Pregnant and breastfeeding women encouraged to eat more fish that is lower in mercury

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The FDA and EPA recently issued draft advice on how much fish is safe to eat. They concluded that pregnant and breastfeeding women, those who might become pregnant, and young children should eat more fish that is lower in mercury.

“For years many women have limited or avoided eating fish during pregnancy or feeding fish to their young children,” said Stephen Ostroff, M.D., the FDA’s acting chief scientist. “But emerging science now tells us that limiting or avoiding fish during pregnancy and early childhood can mean missing out on important nutrients that can have a positive impact on growth and development as well as on general health.”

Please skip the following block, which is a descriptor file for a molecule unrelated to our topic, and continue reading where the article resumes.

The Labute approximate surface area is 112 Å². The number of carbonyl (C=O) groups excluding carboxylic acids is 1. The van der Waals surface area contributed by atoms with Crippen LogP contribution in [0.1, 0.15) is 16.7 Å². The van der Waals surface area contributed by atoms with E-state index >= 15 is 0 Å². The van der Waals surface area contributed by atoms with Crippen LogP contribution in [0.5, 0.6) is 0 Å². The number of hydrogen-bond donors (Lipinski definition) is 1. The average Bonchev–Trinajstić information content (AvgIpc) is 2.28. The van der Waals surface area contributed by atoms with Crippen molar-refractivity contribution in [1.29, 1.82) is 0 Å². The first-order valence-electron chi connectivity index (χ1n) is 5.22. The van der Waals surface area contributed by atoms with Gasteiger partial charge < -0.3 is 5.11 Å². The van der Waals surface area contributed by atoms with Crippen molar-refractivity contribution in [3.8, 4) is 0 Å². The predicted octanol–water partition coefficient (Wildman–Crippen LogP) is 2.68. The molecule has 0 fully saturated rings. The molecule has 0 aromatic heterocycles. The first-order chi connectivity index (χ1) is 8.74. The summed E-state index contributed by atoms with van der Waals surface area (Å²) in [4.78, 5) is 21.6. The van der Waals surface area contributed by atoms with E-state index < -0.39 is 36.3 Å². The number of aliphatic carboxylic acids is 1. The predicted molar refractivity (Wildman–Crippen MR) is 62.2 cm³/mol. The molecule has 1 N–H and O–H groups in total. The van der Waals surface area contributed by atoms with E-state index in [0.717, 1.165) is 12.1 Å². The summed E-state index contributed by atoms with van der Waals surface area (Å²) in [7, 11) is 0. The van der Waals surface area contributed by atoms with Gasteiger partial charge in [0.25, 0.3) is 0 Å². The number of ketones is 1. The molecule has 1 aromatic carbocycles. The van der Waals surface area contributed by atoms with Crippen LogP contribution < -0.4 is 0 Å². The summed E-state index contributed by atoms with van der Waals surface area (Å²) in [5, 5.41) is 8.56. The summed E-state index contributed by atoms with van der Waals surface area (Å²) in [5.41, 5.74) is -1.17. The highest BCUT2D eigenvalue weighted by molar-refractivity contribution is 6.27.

Fish that is lower in mercury includes shrimp, pollock, salmon, canned light tuna, tilapia, catfish and cod. The Washington Department of Health has a handy Healthy Fish Guide to help you choose fish that is low in mercury.

Before issuing the final advice, EPA and FDA will consider public comments. They also intend to conduct a series of focus groups.

Read the full press release at .